As we understand the finding, the fraudulent representations relied on do not concern the representations as to the valuation of the New York property, but as to the procurement of the $7,000 note and mortgage by which the plaintiff could obtain $7,000 in cash.

Every element essential in an action for fraudulent representations as to the $7,000 mortgage and note is present in the finding. Sallies v. Johnson, 85 Conn. 77, 80, 81 A. 974; Bradley v. Oviatt, 86 Conn. 63, 67, 84 A. 321. Nor do the defendants contest this save in one particular. They argue that as the plaintiff managed to meet her outstanding obligations she suffered no loss from the failure to secure the $7,000 in cash. This neglects consideration of the fact that she was induced to enter into an exchange by which she received property worth $5,000 less than it was represented to her through these fraudulent representations as to the $7,000 mortgage. She suffered this loss as the direct result of Sheketoff's fraudulent representations. The fact that she found some other way to pay her debts than with the $7,000 she was to obtain through Sheketoff, does not make it any less true that through his fraud she received property worth $5,000 less than the price she paid for it.

Error is predicated upon the judgment decreeing that the $3,500 mortgage given in the exchange is void, and that the defendants shall release the same and deliver up the note secured by the mortgage.

The giving of this note and mortgage was a part of the transaction of exchange. Two remedies were open to the plaintiff upon her discovery of Sheketoff's fraud, to disaffirm the transaction and return or offer to return the property secured in the exchange and then recover what she had parted with, or to affirm the transaction and recover the damages suffered by the fraud. She must, as a condition precedent to her recovery of what she has parted with, restore or offer to restore Sheketoff to his former condition as nearly as possible. Lowe v. Hendrick, 86 Conn. 481, 484, 85 A. 795; Wilson v. Nichols, 72 Conn. 173, 180, 43 A. 1052; Robert v. Finberg, 85 Conn. 557, 564, 84 A. 336. The finding does not recite that the plaintiff ever offered to return the New York property or demanded back the property she had given in the exchange. It does recite that before the action she had disposed of the New York property "in some manner not disclosed in the evidence." The plaintiff could not affirm the transaction as to the New York and Hartford properties and disaffirm it as to the $3,500 note and mortgage. They were all part of one entire transaction.

The plaintiff was entitled to a money judgment for the $5,000 loss suffered, and to no more. It is urged that the plaintiff might fail to realize upon her money judgment. If so, that is upon the facts of record due to her neglect to secure the $3,500 note and mortgage to the payment of her claim, or in having neglected to allege or prove an equitable case for the cancellation of the note and mortgage.

The criticism that the court considered facts of which it had become cognizant in another trial and not in this trial, seems to be supported by the memorandum of decision. But these facts relate to the issue of the value of the New York property, and as to that there was no contradictory testimony. So that this matter neither affected the issue of the fraudulent statements relied on, nor the question of damages, for that depended upon the difference in value of the New York property as represented and in fact.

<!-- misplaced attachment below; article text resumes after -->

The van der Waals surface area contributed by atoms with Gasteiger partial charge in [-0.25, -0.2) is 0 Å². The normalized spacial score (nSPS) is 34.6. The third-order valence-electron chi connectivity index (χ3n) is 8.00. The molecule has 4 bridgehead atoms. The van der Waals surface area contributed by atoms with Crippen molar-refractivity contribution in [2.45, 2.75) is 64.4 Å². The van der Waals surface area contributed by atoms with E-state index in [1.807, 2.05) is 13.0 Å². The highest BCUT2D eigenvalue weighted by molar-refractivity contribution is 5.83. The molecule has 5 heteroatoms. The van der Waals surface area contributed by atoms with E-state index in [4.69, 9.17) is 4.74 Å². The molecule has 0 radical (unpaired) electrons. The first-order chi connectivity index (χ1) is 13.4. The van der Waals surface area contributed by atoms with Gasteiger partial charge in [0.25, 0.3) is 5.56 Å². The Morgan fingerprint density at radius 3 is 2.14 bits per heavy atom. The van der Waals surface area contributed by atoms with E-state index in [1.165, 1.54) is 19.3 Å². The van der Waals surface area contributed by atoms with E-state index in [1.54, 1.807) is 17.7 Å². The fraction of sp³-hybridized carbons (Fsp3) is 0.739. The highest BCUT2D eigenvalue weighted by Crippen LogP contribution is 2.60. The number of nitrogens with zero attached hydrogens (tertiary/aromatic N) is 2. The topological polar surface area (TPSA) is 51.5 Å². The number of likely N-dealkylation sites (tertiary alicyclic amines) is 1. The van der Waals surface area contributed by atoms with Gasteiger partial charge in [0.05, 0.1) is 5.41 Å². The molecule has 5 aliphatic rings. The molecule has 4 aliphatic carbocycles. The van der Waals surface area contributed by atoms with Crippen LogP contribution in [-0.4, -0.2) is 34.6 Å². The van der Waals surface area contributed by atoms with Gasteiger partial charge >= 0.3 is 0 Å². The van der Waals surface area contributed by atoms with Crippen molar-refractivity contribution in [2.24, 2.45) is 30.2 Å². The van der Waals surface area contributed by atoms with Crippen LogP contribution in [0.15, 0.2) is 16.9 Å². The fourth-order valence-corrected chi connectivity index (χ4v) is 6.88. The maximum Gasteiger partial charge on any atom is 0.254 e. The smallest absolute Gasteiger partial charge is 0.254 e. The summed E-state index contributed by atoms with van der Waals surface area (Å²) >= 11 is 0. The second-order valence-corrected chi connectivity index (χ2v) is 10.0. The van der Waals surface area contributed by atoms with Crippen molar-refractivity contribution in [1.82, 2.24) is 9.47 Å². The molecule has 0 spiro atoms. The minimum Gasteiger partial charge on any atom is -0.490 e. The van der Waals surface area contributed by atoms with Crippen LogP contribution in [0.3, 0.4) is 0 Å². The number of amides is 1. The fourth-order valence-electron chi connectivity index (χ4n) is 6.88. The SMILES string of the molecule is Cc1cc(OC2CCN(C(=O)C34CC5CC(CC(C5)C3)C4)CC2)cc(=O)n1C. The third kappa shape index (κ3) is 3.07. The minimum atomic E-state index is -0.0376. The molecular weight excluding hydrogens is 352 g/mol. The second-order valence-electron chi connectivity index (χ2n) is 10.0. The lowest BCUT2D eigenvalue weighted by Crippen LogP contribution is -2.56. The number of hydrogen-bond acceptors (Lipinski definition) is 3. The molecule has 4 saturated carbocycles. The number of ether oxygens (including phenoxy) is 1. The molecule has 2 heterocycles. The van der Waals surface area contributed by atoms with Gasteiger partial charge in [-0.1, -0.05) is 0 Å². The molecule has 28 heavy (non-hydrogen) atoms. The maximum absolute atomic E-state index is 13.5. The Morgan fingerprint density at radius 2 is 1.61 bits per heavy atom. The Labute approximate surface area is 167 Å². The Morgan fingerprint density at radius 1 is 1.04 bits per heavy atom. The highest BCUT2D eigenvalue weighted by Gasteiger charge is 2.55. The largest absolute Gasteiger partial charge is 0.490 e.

As to the ruling on evidence: When the plaintiff and Levine and Sheketoff were present, plaintiff testified Levine said the New York property had been appraised at $30,000. This occurred as one statement of an interview; and at its conclusion the defendants moved to strike out the evidence as to the appraisal. The court declined to do this, and we think properly exercised its discretion. The objection came too late.

Levine and Kanefski first brought the subject of an exchange to the attention of the plaintiff. After the representations of Sheketoff to the plaintiff had been testified to, similar representations were testified to as having been made by Levine. The finding is that Sheketoff was in collusion with Kanefski and Levine, and all of the representations made by them were made with his knowledge and approval. Upon familiar principles the representations of Levine were admissible, and the order of their admission was within the discretion of the court.

The other objections to evidence are without merit.

Errors based upon the refusal to find facts, and upon the findings of facts made, are either not tenable or too immaterial to justify correction.

Summaries of

Bitondi v. Sheketoff

Supreme Court of Connecticut First Judicial District, Hartford, October Term, 1916
Dec 19, 1916
99 A. 505 (Conn. 1916)
Case details for

Bitondi v. Sheketoff

Case Details


Court:Supreme Court of Connecticut First Judicial District, Hartford, October Term, 1916

Date published: Dec 19, 1916


99 A. 505 (Conn. 1916)
99 A. 505